Frank Walus

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Frank Walus (July 29, 1922 – August 17, 1994) was born in Poland, worked in Germany during World War II and emigrated to the USA in the mid-1940s. He finally settled in Chicago, where he worked in an auto factory until his retirement in 1972. Two years later Walus was accused by Simon Wiesenthal of having collaborated with the Gestapo during the war. The ensuing court battle was presided over by Julius Hoffman and was relatively complex. During the case more than a dozen witnesses had implicated Walus in the murders of nearly two dozen Polish civilians, including young children, and the deaths of Jews in the Polish towns of Częstochowa and Kielce. Walus lost the first round of the case and was subsequently stripped of his U.S. citizenship and was ordered to be deported.

There were, though, said to be discrepancies in the case, for example Walus did not fit the description of a tall, educated man, while some of the witness testimony was deemed to be inconsistent. Walus presented documentary evidence to dispute Wiesenthal's claim, which the court found to be compelling. As a consequence, the U.S. Justice Department reversed its decision, dropped its suit and paid Walus $34,000 in legal costs.[1]

The Walus case is seen as important for two main reasons. Firstly it has been used as evidence to discredit the work of Simon Wiesenthal and the use of uncorroborated witness testimony in such cases. Indeed, it has sometimes been a cause célèbre for Holocaust deniers, with exaggerated claims that Walus was accused by Wiesenthal of being a Gestapo officer or even of being the Beast of Kielce,[2] although this latter association is also to be found in the mainstream press.[3]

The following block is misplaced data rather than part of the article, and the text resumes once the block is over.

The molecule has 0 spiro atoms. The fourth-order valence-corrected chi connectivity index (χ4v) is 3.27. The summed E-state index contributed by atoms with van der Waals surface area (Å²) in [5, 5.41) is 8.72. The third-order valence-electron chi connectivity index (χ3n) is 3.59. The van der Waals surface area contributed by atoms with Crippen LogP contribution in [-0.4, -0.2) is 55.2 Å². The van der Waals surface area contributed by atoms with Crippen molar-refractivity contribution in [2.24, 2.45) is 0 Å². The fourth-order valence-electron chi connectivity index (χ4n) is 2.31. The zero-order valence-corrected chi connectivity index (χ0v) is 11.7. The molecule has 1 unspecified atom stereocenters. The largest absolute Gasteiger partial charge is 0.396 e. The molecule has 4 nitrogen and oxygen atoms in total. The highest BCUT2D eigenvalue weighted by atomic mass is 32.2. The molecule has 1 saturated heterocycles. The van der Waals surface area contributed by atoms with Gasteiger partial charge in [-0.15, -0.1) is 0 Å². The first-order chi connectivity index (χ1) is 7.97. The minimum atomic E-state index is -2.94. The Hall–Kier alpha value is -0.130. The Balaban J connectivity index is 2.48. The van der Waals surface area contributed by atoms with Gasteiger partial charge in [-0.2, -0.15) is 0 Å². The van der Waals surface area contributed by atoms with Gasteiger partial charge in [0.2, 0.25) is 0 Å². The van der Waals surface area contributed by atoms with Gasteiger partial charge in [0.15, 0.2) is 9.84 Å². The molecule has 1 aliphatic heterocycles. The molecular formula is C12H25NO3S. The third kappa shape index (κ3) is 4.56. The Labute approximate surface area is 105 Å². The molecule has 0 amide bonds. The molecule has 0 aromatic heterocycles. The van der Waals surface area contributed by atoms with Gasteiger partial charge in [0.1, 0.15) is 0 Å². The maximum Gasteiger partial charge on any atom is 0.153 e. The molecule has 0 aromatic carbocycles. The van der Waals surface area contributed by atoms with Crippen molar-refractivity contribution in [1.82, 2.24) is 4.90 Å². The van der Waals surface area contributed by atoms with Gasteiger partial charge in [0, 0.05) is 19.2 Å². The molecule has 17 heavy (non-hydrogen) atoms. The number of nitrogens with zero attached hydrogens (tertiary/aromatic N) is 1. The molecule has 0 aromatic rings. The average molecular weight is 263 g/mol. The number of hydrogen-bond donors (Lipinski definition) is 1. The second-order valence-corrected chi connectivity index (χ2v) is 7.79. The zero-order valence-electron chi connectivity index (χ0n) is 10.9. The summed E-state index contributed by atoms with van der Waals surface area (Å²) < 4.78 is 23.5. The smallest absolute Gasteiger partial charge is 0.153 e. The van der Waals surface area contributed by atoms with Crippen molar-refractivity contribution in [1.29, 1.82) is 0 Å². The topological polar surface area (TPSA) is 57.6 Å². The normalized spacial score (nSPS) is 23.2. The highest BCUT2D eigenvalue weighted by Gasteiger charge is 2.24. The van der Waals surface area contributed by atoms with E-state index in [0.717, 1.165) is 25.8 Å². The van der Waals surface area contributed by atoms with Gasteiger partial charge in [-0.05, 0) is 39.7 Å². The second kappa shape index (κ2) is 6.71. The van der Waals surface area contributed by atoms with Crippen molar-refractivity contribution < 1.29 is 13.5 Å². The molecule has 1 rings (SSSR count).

Alternatively, others claim that rather than discredit Wiesenthal, the case illustrates that the US Department of Justice has not been willing to hunt out suspected Nazis and that the case was closed too early for political reasons. For example, Israel's chief investigator of Nazi war crimes, Menachem Russek, criticized the Department of Justice for its decision not to retry the case.[4]

Whatever the merits of the case or the controversy, the trial had a negative impact on Walus, who claimed to have been physically attacked on numerous occasions.[1]

Walus died on August 17, 1994 after several massive heart attacks.

References[edit]

  1. ^ a b "The Toronto Star, April 13, 1983". Retrieved 2007-08-01. 
  2. ^ Frank Walus: A Frame-Up Victim of the Nazi Hunters, by Len Martin
  3. ^ New York Times, March 31 1987 Demjanjuk - Patrick J. Buchanan
  4. ^ The New York Times January 26, 1981